Do I have any options to use all three of my PCIe cards without holding back my GPU?

Cyber Akuma

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I am considering building a PC with a gigabyte z490 aorus pro ax board and a Noctua NH-D15 cooler, I already have the CPU on the way and was trying to finalize the board and cooler.

The problem is that this board seems to be lacking a third PCIeX1 port that many previous boards had, and because of that it could impact my GPU.

Currently I have three cards I want to use, from a previous dead build. My GPU (for now it's a GTX 1070, I know that won't bottleneck much, but I want to upgrade to RTX in the future and that can), a Soundcard that is PCIEx1, and a RAID card that is PCIEx8.

The problem is that my cooler will block the top PCIEx1 port because it is so big, and the other PCIEx1 port will be similarly blocked by the GPU. (I swear, WHY do they put these ports right under where the GPU would go and leave other parts of the board empty?). This just leaves me with a PCIex16 port, which is obviously where my GPU will go, and two PCIEx8 ports. The problem is if the second PCIEx8 port is populated, the PCIEx16 port will operate in PCIEx8 mode.

So far, it feels like my options are to either use a smaller cooler so the top PCIeX1 port is free (though it would be a tight fit right above the GPU), forfeit the Sound card, or use a riser to move it to one of the bottom two ports on my case that are below the motherboard (though that has the added annoyance of my sound ports being all the way at the bottom of the case... and I am not sure how stable a riser would be). But I want to see if I have any other options.
 

Cyber Akuma

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I am worried the impact will be greater with newer cards, Impact on my 1070 is nothing, impact on the 3080 can be over 10fps on some games, but by the time I have time money to upgrade we could be past 3000 and the impact could be greater, especially if I am on a PCIe 3.0 CPU and PCIe 4.0 becomes more common.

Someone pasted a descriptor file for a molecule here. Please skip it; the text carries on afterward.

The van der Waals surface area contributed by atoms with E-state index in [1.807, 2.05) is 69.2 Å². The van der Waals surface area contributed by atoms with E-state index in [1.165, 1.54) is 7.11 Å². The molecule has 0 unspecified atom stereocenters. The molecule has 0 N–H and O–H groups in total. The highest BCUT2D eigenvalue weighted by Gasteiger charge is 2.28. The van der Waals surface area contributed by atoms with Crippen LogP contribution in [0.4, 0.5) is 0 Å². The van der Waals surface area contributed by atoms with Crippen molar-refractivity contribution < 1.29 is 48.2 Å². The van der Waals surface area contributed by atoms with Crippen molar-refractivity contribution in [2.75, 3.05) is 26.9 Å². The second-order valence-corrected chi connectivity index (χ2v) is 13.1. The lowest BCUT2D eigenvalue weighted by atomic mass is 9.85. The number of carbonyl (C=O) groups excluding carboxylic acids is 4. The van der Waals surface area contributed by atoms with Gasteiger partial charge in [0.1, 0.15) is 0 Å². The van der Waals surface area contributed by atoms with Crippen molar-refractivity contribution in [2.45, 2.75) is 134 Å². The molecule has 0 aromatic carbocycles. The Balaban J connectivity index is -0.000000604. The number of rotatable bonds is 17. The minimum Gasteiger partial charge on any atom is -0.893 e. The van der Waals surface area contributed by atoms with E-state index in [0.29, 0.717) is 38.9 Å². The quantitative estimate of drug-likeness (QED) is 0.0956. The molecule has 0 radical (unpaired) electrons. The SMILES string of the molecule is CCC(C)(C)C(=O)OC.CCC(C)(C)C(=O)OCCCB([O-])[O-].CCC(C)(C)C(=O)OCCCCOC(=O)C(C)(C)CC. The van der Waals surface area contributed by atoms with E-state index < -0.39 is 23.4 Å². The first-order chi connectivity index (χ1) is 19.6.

pendragon1

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I am worried the impact will be greater with newer cards, Impact on my 1070 is nothing, impact on the 3080 can be over 10fps on some games, but by the time I have time money to upgrade we could be past 3000 and the impact could be greater, especially if I am on a PCIe 3.0 CPU and PCIe 4.0 becomes more common.
its such a small difference you will only notice if you look for it with benchmarks. there have been plenty of threads about this. if youre really worried, go amd since it has 4.0.
 

Cyber Akuma

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CPU is already ordered, I needed an Intel chipset to recover some things and also because it was actually cheaper from where I got it.

Though that board claims it can support 4.0 if I put a 11th gen CPU in it, but that remains to be seen if they will deliver on that promise.

But like I said, the impact on GPUs later down the line could be worse, so I would like to know what possible options I have right now to try to mitigate this.
 

pendragon1

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But like I said, the impact on GPUs later down the line could be worse, so I would like to know what possible options I have right now to try to mitigate this.